One look at the Hong Kong skyline and the prosperity of that era is very apparent. Hong Kong (or ‘heūng gong’ – Cantonese for fragrant harbour) had to grow skyward to house the 7,000,000 inhabitants, 95% of which are ethnic Chinese, making it one of the most densely populated territories in the world for its compact size.
Taking the Star Ferry across Victoria Harbour – one of the world’s busiest harbours – is essential to understand the scope and size of the city. On the ride over from Central on Hong Kong Island to Tsim Sha Tsui in Kowloon you can take in the skyline that’s just as famous as that of Manhattan or Paris. Every day you’ll find dozens of photographers – amateur and professional – with cameras on tripods lined up along Tsim Sha Tsui Promenade trying to capture that perfect shot of the city lights going on at dusk and the city spectacularly illuminated. Taking the somewhat hair-raising Peak Tram to the top of Victoria Peak gives you another perspective on the city, from the highest point on Hong Kong Island.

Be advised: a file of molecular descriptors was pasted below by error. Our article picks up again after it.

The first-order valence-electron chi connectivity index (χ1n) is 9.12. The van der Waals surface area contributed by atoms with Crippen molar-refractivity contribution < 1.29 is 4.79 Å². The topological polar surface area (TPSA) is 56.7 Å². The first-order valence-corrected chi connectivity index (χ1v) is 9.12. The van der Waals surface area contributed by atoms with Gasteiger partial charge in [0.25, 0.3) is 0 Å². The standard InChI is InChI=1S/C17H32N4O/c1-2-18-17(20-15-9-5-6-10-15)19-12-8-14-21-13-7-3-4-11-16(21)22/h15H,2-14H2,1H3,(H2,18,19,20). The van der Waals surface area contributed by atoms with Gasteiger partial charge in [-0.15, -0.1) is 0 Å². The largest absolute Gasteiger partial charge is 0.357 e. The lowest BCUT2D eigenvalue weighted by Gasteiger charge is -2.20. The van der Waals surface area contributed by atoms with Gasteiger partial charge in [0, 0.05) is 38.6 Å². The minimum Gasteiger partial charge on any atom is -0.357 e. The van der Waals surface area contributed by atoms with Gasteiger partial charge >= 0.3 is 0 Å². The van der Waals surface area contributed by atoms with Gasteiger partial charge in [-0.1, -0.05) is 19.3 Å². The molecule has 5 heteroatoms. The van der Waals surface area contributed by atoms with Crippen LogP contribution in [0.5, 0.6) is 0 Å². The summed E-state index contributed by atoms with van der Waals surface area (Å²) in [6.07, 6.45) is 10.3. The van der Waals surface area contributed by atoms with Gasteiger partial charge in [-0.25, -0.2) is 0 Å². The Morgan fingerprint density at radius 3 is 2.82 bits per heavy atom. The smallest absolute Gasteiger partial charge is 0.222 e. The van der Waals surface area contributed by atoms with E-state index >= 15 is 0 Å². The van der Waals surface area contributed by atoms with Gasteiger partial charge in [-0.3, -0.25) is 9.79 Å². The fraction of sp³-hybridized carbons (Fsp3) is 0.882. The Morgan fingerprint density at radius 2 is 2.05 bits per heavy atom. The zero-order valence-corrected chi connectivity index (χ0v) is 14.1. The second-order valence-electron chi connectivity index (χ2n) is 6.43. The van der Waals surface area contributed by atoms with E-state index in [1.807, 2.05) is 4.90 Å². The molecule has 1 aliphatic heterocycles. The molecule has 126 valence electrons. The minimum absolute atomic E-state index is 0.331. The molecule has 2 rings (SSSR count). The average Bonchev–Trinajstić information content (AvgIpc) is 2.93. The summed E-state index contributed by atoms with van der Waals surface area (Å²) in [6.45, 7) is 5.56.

However, it’s at the micro level that you really begin to make sense of Hong Kong. Essentially there are three main parts to Hong Kong that are of interest to the visitor: Hong Kong Island, which is on the southern side of Victoria Harbour; the Kowloon Peninsula, on the mainland across from Hong Kong Island; and the New Territories, to the north of Kowloon.
You could spend your time in Hong Kong noting the countless contrasts, such as rickshaws and Rolls-Royces sharing the same road, but you’re better off just embracing everything that comes your way. From local dim sum places with plastic tablecloths to glamorous Michelin-starred restaurants with degustation menus, dusty Chinese medicine shops to shiny mega-malls; it’s all authentic Hong Kong.